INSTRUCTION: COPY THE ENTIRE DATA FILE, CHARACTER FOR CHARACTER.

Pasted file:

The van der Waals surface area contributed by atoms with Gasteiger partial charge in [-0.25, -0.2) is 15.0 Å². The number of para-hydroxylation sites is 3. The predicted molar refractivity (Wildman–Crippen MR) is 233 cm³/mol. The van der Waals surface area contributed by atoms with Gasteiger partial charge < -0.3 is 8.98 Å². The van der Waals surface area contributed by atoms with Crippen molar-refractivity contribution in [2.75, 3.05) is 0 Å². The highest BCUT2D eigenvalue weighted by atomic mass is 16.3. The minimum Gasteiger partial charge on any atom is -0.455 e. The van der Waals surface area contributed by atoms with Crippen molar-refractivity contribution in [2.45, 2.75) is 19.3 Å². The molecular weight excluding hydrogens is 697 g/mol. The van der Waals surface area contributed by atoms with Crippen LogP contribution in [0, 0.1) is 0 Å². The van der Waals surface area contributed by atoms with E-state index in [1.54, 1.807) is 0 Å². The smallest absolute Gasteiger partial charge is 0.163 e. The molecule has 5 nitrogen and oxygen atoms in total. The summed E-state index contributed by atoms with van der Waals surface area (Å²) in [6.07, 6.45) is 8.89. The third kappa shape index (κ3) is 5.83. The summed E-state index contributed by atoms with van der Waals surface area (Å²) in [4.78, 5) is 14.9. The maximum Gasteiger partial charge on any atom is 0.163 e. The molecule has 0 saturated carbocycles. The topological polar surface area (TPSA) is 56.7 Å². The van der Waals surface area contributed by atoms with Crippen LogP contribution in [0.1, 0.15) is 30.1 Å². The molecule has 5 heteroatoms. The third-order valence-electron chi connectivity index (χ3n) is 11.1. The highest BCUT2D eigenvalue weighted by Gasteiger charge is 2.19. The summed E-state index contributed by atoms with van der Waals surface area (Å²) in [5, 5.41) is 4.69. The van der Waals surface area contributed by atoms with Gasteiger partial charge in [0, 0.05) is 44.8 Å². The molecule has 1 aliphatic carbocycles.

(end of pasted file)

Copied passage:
The van der Waals surface area contributed by atoms with Gasteiger partial charge in [-0.25, -0.2) is 15.0 Å². The number of para-hydroxylation sites is 3. The predicted molar refractivity (Wildman–Crippen MR) is 233 cm³/mol. The van der Waals surface area contributed by atoms with Gasteiger partial charge < -0.3 is 8.98 Å². The van der Waals surface area contributed by atoms with Crippen molar-refractivity contribution in [2.75, 3.05) is 0 Å². The highest BCUT2D eigenvalue weighted by atomic mass is 16.3. The minimum Gasteiger partial charge on any atom is -0.455 e. The van der Waals surface area contributed by atoms with Crippen molar-refractivity contribution in [2.45, 2.75) is 19.3 Å². The molecular weight excluding hydrogens is 697 g/mol. The van der Waals surface area contributed by atoms with Crippen LogP contribution in [0, 0.1) is 0 Å². The van der Waals surface area contributed by atoms with E-state index in [1.54, 1.807) is 0 Å². The smallest absolute Gasteiger partial charge is 0.163 e. The molecule has 5 nitrogen and oxygen atoms in total. The summed E-state index contributed by atoms with van der Waals surface area (Å²) in [6.07, 6.45) is 8.89. The third kappa shape index (κ3) is 5.83. The summed E-state index contributed by atoms with van der Waals surface area (Å²) in [4.78, 5) is 14.9. The maximum Gasteiger partial charge on any atom is 0.163 e. The molecule has 0 saturated carbocycles. The topological polar surface area (TPSA) is 56.7 Å². The van der Waals surface area contributed by atoms with Crippen LogP contribution in [0.1, 0.15) is 30.1 Å². The molecule has 5 heteroatoms. The third-order valence-electron chi connectivity index (χ3n) is 11.1. The highest BCUT2D eigenvalue weighted by Gasteiger charge is 2.19. The summed E-state index contributed by atoms with van der Waals surface area (Å²) in [5, 5.41) is 4.69. The van der Waals surface area contributed by atoms with Gasteiger partial charge in [0, 0.05) is 44.8 Å². The molecule has 1 aliphatic carbocycles.